– A day after announcing their tax plan, Senate Republicans debated scaling back one of their largest and most controversial proposals to pay for lower tax rates – repeal of the individual deduction for state and local taxes. on.wsj.com/2yJB9qV

This post was published at Zero Hedge on Sep 29, 2017.

Why Saudi Aramco Delayed Its IPO

Authored by Cyril Widdershoven via OilPrice.com,
The long-awaited Saudi Aramco IPO, scheduled for mid-2018, could be delayed to 2019.

International news reports have stated that the Saudi government is currently putting together contingency plans for a possible delay to the biggest IPO ever. The listing of 5 percent of Saudi Arabia’s crown jewel, the world’s largest oil company Saudi Aramco, could bring in around $300-$400 billion, based on a valuation of Aramco at between $1.5-2 trillion. The cash generated by the IPO has already been earmarked for the coffers of the Saudi Public Investment Fund (PIF), to be used as financial support for Saudi Vision 2030, the economic diversification program proposed and pushed for by Crown Prince Mohammed Bin Salman (MBS).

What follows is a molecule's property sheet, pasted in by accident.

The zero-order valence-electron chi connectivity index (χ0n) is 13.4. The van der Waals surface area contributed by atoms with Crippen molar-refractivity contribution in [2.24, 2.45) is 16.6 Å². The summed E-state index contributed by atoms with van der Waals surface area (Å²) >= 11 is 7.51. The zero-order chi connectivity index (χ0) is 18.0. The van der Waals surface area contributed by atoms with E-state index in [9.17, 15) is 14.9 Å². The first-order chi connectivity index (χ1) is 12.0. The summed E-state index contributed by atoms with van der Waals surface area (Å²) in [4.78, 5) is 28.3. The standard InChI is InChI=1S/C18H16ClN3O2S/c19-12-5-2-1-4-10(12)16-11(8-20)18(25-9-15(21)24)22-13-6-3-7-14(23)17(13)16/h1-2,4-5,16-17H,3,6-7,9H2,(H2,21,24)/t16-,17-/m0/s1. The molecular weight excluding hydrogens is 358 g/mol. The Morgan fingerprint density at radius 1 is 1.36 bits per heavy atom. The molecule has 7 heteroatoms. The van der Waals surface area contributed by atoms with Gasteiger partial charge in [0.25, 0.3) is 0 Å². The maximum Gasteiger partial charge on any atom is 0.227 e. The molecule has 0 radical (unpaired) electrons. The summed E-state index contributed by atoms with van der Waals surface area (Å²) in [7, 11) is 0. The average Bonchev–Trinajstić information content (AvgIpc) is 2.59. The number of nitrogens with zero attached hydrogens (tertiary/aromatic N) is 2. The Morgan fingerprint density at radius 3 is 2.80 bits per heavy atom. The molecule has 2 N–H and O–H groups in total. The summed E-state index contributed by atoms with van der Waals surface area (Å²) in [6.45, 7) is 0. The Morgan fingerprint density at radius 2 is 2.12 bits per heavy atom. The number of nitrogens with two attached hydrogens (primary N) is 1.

This post was published at Zero Hedge on Sep 15, 2017.

The Bitcoin And Cryptocurrency Bubble

I actively traded the internet stocks during the late stages of the internet/tech stock bubble in 1999 – from the short side. I will admit that I did take a few long-side day trade rides on a few internet stocks. I remember one Chinese internet stock that I bought in the morning at $10 after its IPO free’d up to trade and sold it about 2 hours later at $45. To this day I have no idea what the company’s concept was all about – I think it was one of those incubators. I doubt that company was in existence after 2001. As such, the crypto-currency craze reminds me of the internet stock bubble.